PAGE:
Unbearable Brightness: Fixated by Homer since the Age of 16, Alice Oswald Has Now Written Her Own Version of the Iliad. Translating the Greek Master's Vivid Imagery Hasn't Been Easy

By Oswald, Alice | New Statesman (1996), October 17, 2011 | Go to article overview

Unbearable Brightness: Fixated by Homer since the Age of 16, Alice Oswald Has Now Written Her Own Version of the Iliad. Translating the Greek Master's Vivid Imagery Hasn't Been Easy


Oswald, Alice, New Statesman (1996)


If you put a real leaf and a silk leaf side by side, you'll see something of the difference between Homer's poetry and anyone else's. There seem to be real leaves still alive in the Iliad, real animals, real people, real light attending everything. Goethe put it like this: "Ancient writers represent real existence, whereas we usually present its effects." All the Iliad translations I know are full of silk leaves, dictionary leaves. Plenty of them tell the story well or give vivid equivalents of Greek phrases, but they don't translate the Iliad's manifest reality.

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How might that be done? How is Homer's kind of poetry made? Is it only oral poems that can carry the living powers of things, or might a literary poem (or a literary version of an oral poem) learn how to do it? I've been trying to answer those questions for years.

When I was 16,1 was taught by a wonderful teacher who let me ignore the Greek syllabus and just read Homer. On Friday afternoons, we'd meet in a tiny room and spend 80 minutes reading the Odyssey. Then I'd go home and see how far I could get by the following Friday. Perhaps it was the exhilaration of being allowed to plan my own lesson, but what impressed me was the unbossiness of Homer's language, an absence of authority that allowed everything in the poem to be strongly and strangely itself Compare the trees on Kalypso's island:

  Alder and black poplar and sweet-smelling cypress Where long-winged
  birds have their beds Little owls and hawks and honking sea-crows
  Whose families work the waters...

to the ones that appear in Paradise Lost

... the roofe

  Of thickest covert, was inwoven shade Laurel and Mirtle, and what
  higher grew Of firm and fragrant leaf; on either side Acanthus, and
  each odorous bushy shrub

I love Milton, but his trees are Miltonic. They are shaped by the prevailing wind of the poet managing his breath across the subject. Homer's trees, even in the original hexameter, still have some of their own spirit. According to their position in the line and their case-ending, they will come accompanied by an adjective that fits the rhythm, but it won't be the outcome of one poet's mind; it won't be marked by one poet's accent.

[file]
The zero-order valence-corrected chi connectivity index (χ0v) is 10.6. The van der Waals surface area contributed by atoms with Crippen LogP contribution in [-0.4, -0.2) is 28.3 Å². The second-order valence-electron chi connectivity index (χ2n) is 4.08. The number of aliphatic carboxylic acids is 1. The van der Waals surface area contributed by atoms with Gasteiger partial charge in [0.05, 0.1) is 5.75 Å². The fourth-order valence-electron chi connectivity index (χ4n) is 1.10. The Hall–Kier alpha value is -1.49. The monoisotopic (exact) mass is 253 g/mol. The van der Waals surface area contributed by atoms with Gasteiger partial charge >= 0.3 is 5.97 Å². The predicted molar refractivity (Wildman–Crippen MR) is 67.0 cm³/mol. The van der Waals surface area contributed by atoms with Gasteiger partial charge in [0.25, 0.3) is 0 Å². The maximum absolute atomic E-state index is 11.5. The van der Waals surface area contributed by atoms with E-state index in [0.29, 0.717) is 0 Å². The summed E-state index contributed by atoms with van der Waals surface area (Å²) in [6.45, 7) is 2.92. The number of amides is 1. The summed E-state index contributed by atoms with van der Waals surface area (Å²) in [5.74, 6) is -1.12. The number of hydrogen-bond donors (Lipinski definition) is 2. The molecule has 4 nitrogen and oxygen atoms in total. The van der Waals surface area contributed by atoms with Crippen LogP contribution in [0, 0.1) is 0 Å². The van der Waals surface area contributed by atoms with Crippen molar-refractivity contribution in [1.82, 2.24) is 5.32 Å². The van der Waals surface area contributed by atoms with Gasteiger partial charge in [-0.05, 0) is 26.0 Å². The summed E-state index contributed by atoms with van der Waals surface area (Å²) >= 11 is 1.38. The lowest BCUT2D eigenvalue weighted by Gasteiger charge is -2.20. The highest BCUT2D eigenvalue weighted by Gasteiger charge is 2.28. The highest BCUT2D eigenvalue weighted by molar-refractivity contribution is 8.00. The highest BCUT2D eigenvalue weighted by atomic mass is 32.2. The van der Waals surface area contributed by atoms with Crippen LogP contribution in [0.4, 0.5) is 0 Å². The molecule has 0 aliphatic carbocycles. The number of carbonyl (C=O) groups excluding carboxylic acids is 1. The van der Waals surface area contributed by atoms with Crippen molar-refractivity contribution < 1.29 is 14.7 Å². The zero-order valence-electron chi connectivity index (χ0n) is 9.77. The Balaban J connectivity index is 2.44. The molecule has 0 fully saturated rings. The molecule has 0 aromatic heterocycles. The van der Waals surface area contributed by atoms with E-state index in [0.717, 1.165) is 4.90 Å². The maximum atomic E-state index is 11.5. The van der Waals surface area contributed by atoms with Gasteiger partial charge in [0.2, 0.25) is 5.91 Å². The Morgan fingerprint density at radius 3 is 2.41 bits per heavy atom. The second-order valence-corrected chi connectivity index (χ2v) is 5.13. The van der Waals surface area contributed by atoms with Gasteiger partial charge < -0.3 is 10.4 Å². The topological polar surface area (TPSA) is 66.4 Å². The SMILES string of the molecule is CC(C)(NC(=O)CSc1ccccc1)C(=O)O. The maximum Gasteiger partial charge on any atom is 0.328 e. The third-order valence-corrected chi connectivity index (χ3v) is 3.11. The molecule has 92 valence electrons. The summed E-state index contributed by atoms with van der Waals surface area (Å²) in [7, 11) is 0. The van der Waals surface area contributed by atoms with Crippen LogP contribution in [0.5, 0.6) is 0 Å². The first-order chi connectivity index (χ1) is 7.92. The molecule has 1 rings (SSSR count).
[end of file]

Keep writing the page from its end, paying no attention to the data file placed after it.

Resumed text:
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An oral poet - and Homer was one (or several) - works in chorus with his predecessors, learning from them a repertoire of rhythmical phrases that enable him to compose spontaneously in metre. The tendency of his grammar is therefore cumulative, like a cairn. Each clause is a separable unit. It might be placed loosely on another and held there with a quick connective, but it never loses its essential singleness; which is why you often find that one end of his sentence turns away from the other. In the earlier excerpt, the trees barely notice the birds, the birds are focused on fish, the sea has no awareness of the trees - it's as if the eyes of the clauses are looking outwards, elsewhere. But in Milton's passage, the control is absolute, and the clauses' eyes are exchanging glances. There are no loose nouns, always the right number of finite verbs; and the result is that the trees don't move, don't live. They seem to be stuck into position in a kind of poetic cement.

This might sound a bit technical, but it's just a question of patterns. As a teenager, I couldn't get Homer's self-regulating patterns out of my head. When I walked out of that tiny classroom, along the streets to the station, then uphill through the woods, past the barking dog and the old buses, past the church, past Miss Waters hanging out her rectangular underwear, down the wet field home avoiding the ram, through the iron gate that always groaned when opened and into my mother's flower-governed garden, everything I saw seemed to be powered by its singleness. Everything stood next to something else but had its eyes turned away.

All my poems have been translations of that pattern, but a couple of years ago I decided to confront it head-on by translating the Iliad. …

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